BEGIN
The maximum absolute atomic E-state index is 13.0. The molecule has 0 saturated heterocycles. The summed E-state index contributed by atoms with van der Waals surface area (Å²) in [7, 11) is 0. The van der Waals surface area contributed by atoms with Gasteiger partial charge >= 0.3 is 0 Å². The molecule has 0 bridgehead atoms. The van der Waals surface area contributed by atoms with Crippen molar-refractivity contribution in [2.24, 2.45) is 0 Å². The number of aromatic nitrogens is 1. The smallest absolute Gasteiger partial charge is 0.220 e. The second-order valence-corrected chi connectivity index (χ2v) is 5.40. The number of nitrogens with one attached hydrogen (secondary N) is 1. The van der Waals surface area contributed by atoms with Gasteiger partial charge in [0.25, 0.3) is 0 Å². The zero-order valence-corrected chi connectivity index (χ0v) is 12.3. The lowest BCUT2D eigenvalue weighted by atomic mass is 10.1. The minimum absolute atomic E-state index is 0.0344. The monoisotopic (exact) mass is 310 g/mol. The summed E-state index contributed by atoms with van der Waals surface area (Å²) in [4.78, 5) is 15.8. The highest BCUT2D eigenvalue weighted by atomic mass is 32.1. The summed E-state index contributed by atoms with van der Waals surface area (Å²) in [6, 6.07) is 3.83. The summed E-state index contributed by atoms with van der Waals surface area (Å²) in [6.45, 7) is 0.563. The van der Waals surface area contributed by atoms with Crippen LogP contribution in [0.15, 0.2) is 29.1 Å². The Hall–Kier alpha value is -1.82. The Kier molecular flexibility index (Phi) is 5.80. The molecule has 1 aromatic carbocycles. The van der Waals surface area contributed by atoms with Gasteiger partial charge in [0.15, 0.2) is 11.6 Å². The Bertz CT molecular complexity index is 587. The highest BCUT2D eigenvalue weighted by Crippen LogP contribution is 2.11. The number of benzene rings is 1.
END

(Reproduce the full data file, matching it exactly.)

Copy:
The maximum absolute atomic E-state index is 13.0. The molecule has 0 saturated heterocycles. The summed E-state index contributed by atoms with van der Waals surface area (Å²) in [7, 11) is 0. The van der Waals surface area contributed by atoms with Gasteiger partial charge >= 0.3 is 0 Å². The molecule has 0 bridgehead atoms. The van der Waals surface area contributed by atoms with Crippen molar-refractivity contribution in [2.24, 2.45) is 0 Å². The number of aromatic nitrogens is 1. The smallest absolute Gasteiger partial charge is 0.220 e. The second-order valence-corrected chi connectivity index (χ2v) is 5.40. The number of nitrogens with one attached hydrogen (secondary N) is 1. The van der Waals surface area contributed by atoms with Gasteiger partial charge in [0.25, 0.3) is 0 Å². The zero-order valence-corrected chi connectivity index (χ0v) is 12.3. The lowest BCUT2D eigenvalue weighted by atomic mass is 10.1. The minimum absolute atomic E-state index is 0.0344. The monoisotopic (exact) mass is 310 g/mol. The summed E-state index contributed by atoms with van der Waals surface area (Å²) in [4.78, 5) is 15.8. The highest BCUT2D eigenvalue weighted by atomic mass is 32.1. The summed E-state index contributed by atoms with van der Waals surface area (Å²) in [6, 6.07) is 3.83. The summed E-state index contributed by atoms with van der Waals surface area (Å²) in [6.45, 7) is 0.563. The van der Waals surface area contributed by atoms with Crippen LogP contribution in [0.15, 0.2) is 29.1 Å². The Hall–Kier alpha value is -1.82. The Kier molecular flexibility index (Phi) is 5.80. The molecule has 1 aromatic carbocycles. The van der Waals surface area contributed by atoms with Gasteiger partial charge in [0.15, 0.2) is 11.6 Å². The Bertz CT molecular complexity index is 587. The highest BCUT2D eigenvalue weighted by Crippen LogP contribution is 2.11. The number of benzene rings is 1.